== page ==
Jesus’ answer to those questions is the same words he spoke to the Jews who had believed in him. “If you continue in my Word, you will know the truth.” To continue in God’s Word means to live in it, to study it, to meditate on it, to allow it to be the lens through which we view reality. To abide in God’s Word is to listen when he says to you through that Word, “In the world you will have tribulation, but take heart, for I have overcome the world.” Or when he compares the suffering of this life to the refiner’s fire so that the “genuineness of your faith – more precious than gold that perishes though it is tested by fire – may be found to result in praise and honor at the revelation of Jesus Christ.” Or when He assures you that the “sufferings of this present age are not worth comparing with the glory that is to be revealed to us.” To continue in the Word of God is to know the truth that sets you free. And here is the truth: “The reason the Son of God appeared was to destroy the works of the devil.” We may not see the final results of that yet, but that promise has been given to us in His Word. If you continue in that Word, you will know that truth, and that truth will set you free from the burden of doubt. Yes, the world can be a painful place to live right now, but we are waiting for the new heavens and the new earth. Because of what Jesus has done for us on the cross, we know the truth of our salvation, and we are free to be people of hope in a world of sadness. For the truth has set us free.
But perhaps we misunderstand this freedom. Perhaps we confuse freedom with autonomy. Perhaps we try to use our freedom like a spoiled toddler always demanding his way. Or, better yet, perhaps we attempt to use our freedom like a new high school graduate who has left home for the first time. Without the watchful eye of parental supervision, these young men and women often give into the whims and temptations of the flesh. They are “free” to do whatever they want for the first time in their lives, or so they think. But their “freedom” often ends in crippling debt, failed college classes, STDs, broken relationships, or any number of emotional scars. Why is this the case? It’s because “doing whatever you want” is a terrible definition of freedom, and it’s certainly not the freedom that Jesus is talking about today.
At the District Convention this past June one of the presenters told a story about freedom. He told of a young eaglet who fell out of her nest and into a gopher hole. She was raised with the gophers, living in the tunnels. Of course, her developing talons and beak were not great for tunneling and digging, but she did the best she could. She didn’t really enjoy the vegetarian gopher diet, and her growing wings made navigating the tunnels harder and harder with each day that she grew. Then, one day, she found a tunnel that led to the surface. She crawled out of that tunnel, covered in matted dirt, and when the fresh air hit her nostrils, she somehow knew exactly what to do. She knew what those wings were for. She spread them out and soared into the heavens. She was finally free, free to live the life she was designed to live, soaring majestically through the clouds, the eyes of a huntress spotting her prey from high above, the sharp talons snatching fresh fish instead of whatever it is gophers eat. Her freedom was found not in some mythical autonomy to be whatever she wanted. No, it was found in being who she was created to be.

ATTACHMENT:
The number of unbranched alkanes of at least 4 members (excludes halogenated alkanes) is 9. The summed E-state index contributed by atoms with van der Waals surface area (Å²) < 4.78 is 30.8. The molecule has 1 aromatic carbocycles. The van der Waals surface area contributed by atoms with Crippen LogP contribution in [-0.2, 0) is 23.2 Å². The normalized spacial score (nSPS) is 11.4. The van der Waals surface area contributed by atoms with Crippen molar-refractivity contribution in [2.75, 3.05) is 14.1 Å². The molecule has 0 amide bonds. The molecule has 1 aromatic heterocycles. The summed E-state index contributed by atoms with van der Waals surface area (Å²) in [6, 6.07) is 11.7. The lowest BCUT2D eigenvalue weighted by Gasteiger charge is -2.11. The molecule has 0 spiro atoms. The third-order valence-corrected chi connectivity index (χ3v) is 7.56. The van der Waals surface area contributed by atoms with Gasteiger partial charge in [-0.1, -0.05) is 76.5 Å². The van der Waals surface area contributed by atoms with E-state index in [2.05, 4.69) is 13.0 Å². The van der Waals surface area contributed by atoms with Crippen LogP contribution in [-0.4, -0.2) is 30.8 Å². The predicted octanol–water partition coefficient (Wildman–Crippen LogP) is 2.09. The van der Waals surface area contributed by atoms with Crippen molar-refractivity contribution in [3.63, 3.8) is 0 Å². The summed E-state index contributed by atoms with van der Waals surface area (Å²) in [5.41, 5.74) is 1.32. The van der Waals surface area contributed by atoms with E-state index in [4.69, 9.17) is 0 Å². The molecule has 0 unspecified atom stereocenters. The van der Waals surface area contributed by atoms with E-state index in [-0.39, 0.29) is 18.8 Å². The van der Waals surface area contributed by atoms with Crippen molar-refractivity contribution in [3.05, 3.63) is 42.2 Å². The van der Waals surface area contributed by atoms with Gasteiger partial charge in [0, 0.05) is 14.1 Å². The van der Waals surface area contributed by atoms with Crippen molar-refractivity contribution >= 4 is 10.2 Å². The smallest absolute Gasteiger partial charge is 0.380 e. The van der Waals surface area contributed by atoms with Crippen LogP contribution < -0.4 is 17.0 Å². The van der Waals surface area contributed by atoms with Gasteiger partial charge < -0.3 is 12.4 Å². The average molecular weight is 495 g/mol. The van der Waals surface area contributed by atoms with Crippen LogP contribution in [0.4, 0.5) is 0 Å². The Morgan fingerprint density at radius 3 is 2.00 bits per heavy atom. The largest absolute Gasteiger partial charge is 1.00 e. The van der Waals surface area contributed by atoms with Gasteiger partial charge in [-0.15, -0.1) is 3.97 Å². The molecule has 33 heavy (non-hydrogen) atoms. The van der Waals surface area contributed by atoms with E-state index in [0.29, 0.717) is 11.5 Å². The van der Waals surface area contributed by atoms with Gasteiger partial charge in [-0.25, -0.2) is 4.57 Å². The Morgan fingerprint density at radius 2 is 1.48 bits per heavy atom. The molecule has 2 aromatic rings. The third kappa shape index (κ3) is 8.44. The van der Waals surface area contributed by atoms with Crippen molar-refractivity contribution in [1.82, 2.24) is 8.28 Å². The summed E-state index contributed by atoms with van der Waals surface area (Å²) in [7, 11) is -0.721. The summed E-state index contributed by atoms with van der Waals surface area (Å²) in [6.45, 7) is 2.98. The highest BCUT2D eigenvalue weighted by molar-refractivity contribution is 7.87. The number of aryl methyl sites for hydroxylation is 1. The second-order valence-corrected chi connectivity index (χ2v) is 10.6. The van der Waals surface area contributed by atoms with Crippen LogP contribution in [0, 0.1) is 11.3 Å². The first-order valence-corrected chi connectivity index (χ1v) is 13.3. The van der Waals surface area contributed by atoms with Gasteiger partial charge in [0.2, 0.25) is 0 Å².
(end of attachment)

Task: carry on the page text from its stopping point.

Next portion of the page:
That is true freedom. That is the freedom Jesus is talking about today. That is the freedom that comes from abiding the Word of God, from continuing in His Word. You don’t set a fish free from the water. You don’t take a fish out of the tank and put it on the sidewalk and tell it, “Now your free to go wherever you want and to be whatever you want and to do whatever you want! Go be free little fish!” To do that is to kill the fish. No, the fish’s freedom is found in the water – in being who it was created to be. So also our freedom in Christ. “If you continue in my word, you will know the truth, and the truth will set you free.” What truth will we know from the Word of God? We will know the truth of our sin and our salvation. We will know the truth that Luther recognized and posted as the first of those 95 Theses all those years ago: “The entire life of the believer is lived in repentance.” We will know that our righteousness comes to us as a gift from God, the righteousness of God himself credited to our account. We will know the truth that there is nothing we could ever hope to do to save ourselves. Trying to win our own salvation would be like a fish trying to live as an eagle or an eagle trying to live as a fish. The fish would suffocate in the eagle’s nest, the eagle would drown in the fish’s bed. Their freedom is found in living as God created them to be.
Our freedom is in the same place – living as the people God created us to be. Even more importantly, our freedom is found in living as the people our Lord has redeemed us to be, continuing in his Word of forgiveness, abiding in the words of new creation spoken over us in the water of baptism. Our freedom is found in confessing our sin, being free from the burden of guilt that would suffocate to us. Our freedom is found in forgiving those who have sinned against us, being free from wallowing in the bitterness and hatred that would drown us. Our freedom is found in spreading the wings of compassion and living in self-sacrifice toward the people around us, providing for those in need, providing for the future generations of Christians who will be fed in this church and school for years to come. Our freedom is not an excuse to selfish living; our freedom is finally being released from shallow and short-sighted living of the world to live as the people we were created to be, to soar above the pettiness and bitterness of the world and, trusting in our forgiveness, show what the Apostle Paul calls a more noble way – the way of love.
For the credits haven’t yet rolled. Life goes on, and will continue to go on until the day our Lord decides to return and bring us home. Until then, we continue in his Word. We continue in the message of the Reformation – Faith Alone, Grace Alone, Scripture Alone, Christ Alone. As Jesus said, Because we continue in His Word, we know the truth. And the truth will make us free.
 1 Peter 1:7
 Romans 8:18
 1 John 3:8